“By this law every man-stealer, and every receiver of the stolen person, should lose his life; no matter whether the latter stole the man himself, or gave money to a slave captain or negro-dealer to steal him for him.” (Adam Clarke, 1762-1832)

Lessons Learned at Seminary

Apartments and dorms on the campus of MBTS

I love Utah. But all the changes with COVID provided me an opportunity. I was suddenly working from home. I reasoned: if I could work remotely, why not take evening classes at a seminary?

So I moved in 2020 to Kansas City, Missouri, to attend Midwestern Baptist Theological Seminary.

Classmates from Theology 2

It has been a blessing. My daughters dash out the door in the morning to play with their campus friends. We now live on campus among believers and have made some dear friends.

I am moving back to Utah this July, and now I reflect on what God has taught me.

When I first moved here I asked a brother (Garrett) what advice he could give me for the seminary experience. He advised:

  1. Take the initiative to make relationships. More people than you realize are just waiting for others to take the initiative.
  2. Don’t murmur or complain. You might find yourself in a funk where this is tempting.
  3. Choose classes based on the professor, not the topic.

Here are some other things I picked up along the way:

Continue reading “Lessons Learned at Seminary”

My First Love, Remembered

Sometimes I listen to an old CCM worship song—not because the artist still believes (sometimes he doesn’t), or because the lyrics couldn’t be improved (sometimes they could)—but because God powerfully used it to bless me in my youth or youth adulthood, and it reminds me of my “first love.” (Rev 2:4)

Oh, when the Lord first opened my eyes! I could see! My heart burned for Christ!

Dick Baer (1934-2016)

Eric Johnson recounts:

My friend Dave was a missionary in California in the 90s and met a baptismal candidate at Home Town Buffet with his companion. They discussed the baptism happening the next day. Dick saw the missionaries and went to their table for 5 minutes to introduce himself. Dave is a big guy and wanted to punch him.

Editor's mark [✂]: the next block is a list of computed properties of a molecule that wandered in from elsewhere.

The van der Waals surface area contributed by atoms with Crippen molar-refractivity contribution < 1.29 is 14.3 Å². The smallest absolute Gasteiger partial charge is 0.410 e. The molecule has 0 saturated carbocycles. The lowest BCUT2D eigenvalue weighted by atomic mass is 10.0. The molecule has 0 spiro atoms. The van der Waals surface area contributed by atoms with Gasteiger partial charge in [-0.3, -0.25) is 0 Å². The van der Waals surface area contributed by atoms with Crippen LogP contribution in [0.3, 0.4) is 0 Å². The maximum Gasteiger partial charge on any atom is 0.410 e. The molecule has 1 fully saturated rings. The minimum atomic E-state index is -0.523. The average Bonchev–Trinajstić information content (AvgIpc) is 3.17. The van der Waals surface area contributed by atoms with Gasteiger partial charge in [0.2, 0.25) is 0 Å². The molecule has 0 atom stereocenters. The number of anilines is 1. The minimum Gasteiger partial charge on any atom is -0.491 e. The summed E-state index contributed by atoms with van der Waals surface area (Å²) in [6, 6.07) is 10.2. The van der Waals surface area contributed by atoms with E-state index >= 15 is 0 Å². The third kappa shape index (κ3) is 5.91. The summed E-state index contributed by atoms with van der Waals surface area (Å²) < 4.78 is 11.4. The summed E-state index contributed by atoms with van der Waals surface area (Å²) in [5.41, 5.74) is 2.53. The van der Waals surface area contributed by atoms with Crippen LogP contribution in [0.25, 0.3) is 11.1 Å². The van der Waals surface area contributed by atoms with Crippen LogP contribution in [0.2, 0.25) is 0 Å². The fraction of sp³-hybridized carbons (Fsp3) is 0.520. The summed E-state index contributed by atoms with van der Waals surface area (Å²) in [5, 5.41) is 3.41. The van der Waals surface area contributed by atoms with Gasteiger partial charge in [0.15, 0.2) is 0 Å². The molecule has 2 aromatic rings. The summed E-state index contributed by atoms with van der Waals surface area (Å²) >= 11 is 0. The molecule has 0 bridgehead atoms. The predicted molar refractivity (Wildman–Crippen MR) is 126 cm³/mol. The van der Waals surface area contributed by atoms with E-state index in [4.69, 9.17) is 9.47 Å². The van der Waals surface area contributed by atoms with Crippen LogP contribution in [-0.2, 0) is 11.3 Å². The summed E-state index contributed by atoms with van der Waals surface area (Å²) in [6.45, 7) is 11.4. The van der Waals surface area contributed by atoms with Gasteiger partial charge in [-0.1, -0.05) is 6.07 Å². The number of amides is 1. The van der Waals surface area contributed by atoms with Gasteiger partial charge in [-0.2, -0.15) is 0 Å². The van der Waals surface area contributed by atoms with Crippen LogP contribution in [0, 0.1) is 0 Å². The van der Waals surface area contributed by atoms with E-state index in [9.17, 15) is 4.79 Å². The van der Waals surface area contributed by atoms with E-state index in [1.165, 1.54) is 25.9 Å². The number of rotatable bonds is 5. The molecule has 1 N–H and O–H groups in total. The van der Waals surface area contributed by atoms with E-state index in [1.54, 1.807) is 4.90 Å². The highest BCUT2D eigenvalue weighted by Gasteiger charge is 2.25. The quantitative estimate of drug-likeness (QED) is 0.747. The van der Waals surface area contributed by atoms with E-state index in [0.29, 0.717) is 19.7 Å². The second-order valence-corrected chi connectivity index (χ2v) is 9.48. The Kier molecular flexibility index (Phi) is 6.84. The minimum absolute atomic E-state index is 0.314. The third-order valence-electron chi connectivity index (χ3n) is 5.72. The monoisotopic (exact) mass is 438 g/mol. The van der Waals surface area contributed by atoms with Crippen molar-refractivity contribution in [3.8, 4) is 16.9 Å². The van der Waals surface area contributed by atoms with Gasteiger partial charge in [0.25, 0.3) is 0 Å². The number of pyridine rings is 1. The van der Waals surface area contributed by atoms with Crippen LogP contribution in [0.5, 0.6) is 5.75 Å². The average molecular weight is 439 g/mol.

But what he said in 5 minutes rocked Dave’s world. The missionary candidate bowed out. Dave could not get DC 82:7 out of his mind that Dick had shared. When he returned from the mission field, he left and embraced atheism.

Years later Christ came into his life In 2011, I had met Dave and wanted to introduce Dave to Bill McKeever. Dave’s mission president was Jeffrey R. Holland who made the missionaries read Bill’s book Answering Mormons’ Questions to study “anti Mormon” arguments. When Bill and I drove up to the eatery in Bill’s 20 year old truck, Dave watched out the window. When we came to the table, Dave asked, “Where is your Mercedes?” Holland had told the missionaries that Bill wrote his book for the money and he lived in a mansion with fancy cars.

At lunch, Dick’s name was brought up and Dave still hated him despite Dave recently becoming a Christian. So Bill took out his cell phone and speed dialed Dick and handed the phone to Dave When Dick answered, Dave fumbled around and said he had met Dick 20 years before at this Home Town Buffet “Oh, are you the missionary with the dark blue eyes?” Dick asked “I’ve been praying for you.”

Whoosh! Dave and Dick became long lost friends on Facebook, and Dick called Dave every year on Dave’s birthday until Dick passed away a few years ago. It’s how God puts pieces together, testimony to His incredible sovereignty.

Dick’s close friends called him Papa [Baer].


William Wilberforce and Conversational “Launchers”

William Wilberforce would prepare conversational “launchers” to “move the conversation to more ‘relevant’ matters”:

One final aspect of his Wilberforce’s life and spirituality was that of the importance he attached to sharing his evangelical faith, something he would do primarily through his ‘Friends Papers’ – his use of ‘Launchers.’ Wilberforce could easily spend an hour preparing these ‘launchers’, openers that he could use to move the conversation to more ‘relevant’ matters in his mind. We learn that among Wilberforce’s manuscripts was discovered one such ‘Friends’ document that he had marked ‘to be looked at each Sunday.’ On the sheets he had listed thirty of his friends, and written aside each of the names he had attached thoughts of how he could personally help each of them toward Christ.

Interestingly though, it appears to have been common knowledge amongst many of his friends and acquaintances, that this indeed was Wilberforce’s plan, but so attractive as a potential guest was he viewed by them, that no one thought anything of it. Indeed so much so, that one contemporary recorded that, ‘when the little man came in late to a dinner party, bristling, maybe, with “launchers”, every face lighted up with pleasure at his entry.’